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Please allow me to present an alternative opinion here: I would (and did) stop using animal products completely, at once (Eating meat for a month initially and then forever 25 years ago, and then, when I learned the truth about eggs and dairy, consuming eggs and dairy some 5 years ago).

Yes, the "cold turkey" phase might be a challenge, but if you slowly reduce the amount of animal products in your food, then how to you mentally make the change? Also, your bodies dependency on the stuff might just continue.

You also would not suggest to a rapist that he should slowly reduce the number of persons he assaults every week, right, to get to not raping anybody at all in, say, 3 months?

Please apologize if that comparison is seen as too crude, but once you understand and accept that eating animal products is wrong, how to "slowly reduce" that behaviour?

Best regards,
Andy
 
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NanouHammie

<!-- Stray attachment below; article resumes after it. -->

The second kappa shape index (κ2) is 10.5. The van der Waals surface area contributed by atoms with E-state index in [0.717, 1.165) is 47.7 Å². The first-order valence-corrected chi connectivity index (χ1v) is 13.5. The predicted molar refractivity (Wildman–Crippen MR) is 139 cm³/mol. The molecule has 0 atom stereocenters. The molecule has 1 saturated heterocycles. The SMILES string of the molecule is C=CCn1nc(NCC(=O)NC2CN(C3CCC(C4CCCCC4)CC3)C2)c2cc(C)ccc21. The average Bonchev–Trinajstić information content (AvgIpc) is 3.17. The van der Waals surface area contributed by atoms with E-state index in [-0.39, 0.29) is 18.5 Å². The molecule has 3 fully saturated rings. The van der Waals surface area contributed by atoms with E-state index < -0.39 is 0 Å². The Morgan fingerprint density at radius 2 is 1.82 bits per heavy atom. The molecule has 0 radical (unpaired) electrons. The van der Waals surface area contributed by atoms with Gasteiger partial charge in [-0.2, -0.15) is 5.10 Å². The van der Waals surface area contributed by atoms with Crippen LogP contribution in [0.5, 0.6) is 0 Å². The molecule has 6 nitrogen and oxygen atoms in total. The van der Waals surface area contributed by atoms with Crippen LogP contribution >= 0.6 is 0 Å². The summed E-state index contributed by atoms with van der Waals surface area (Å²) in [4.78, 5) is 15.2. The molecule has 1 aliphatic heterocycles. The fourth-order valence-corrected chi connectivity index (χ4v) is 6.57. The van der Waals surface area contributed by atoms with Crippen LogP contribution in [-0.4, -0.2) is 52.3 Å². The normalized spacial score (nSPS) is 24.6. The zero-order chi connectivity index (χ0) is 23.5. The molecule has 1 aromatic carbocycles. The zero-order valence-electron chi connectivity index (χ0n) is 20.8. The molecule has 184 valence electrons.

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If you try to go cold turkey... you may end up becoming the grumpiest person in town. Your body is oin to crave what it is used to, there are ways to satisfy the cravings with substitutes. There are many videos online about it. Going cold turkey is not the best idea.
 
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It completely depends on the individual. Some people need to be eased into the lifestyle. Slowly ramping down the amount of meat you're consuming is very helpful to a lot of people. On the other hand, some people might not ever make the switch doing that. They could say to themselves "well, I don't eat very much meat anymore so that's good enough." Some need the shock of going cold turkey so that they see this as a commitment. Others might cheat while going cold turkey.

I think what's best is realizing that you're attempting to make a change and to not be too hard on yourself if you backslide at first. If you end up taking a long time to stop eating meat, or you just have to eat a burger and mess up your diet, just remember that you're at least trying, which is more than most people do.
 

Mickella18

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Of course!

Rome was NOT built in a day. Any lifestyle change should be slow and gradual. Allow your physical self to grow accustomed to the new you. Overtime it will wean into the newness. Don't just shove a bag of cabbage down your throat. Start in bites, mouthfuls and progress to meals. That's how you know the change will be long and lasting.
 
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Andy_T

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Of course substitutes are a good way to reduce the cravings.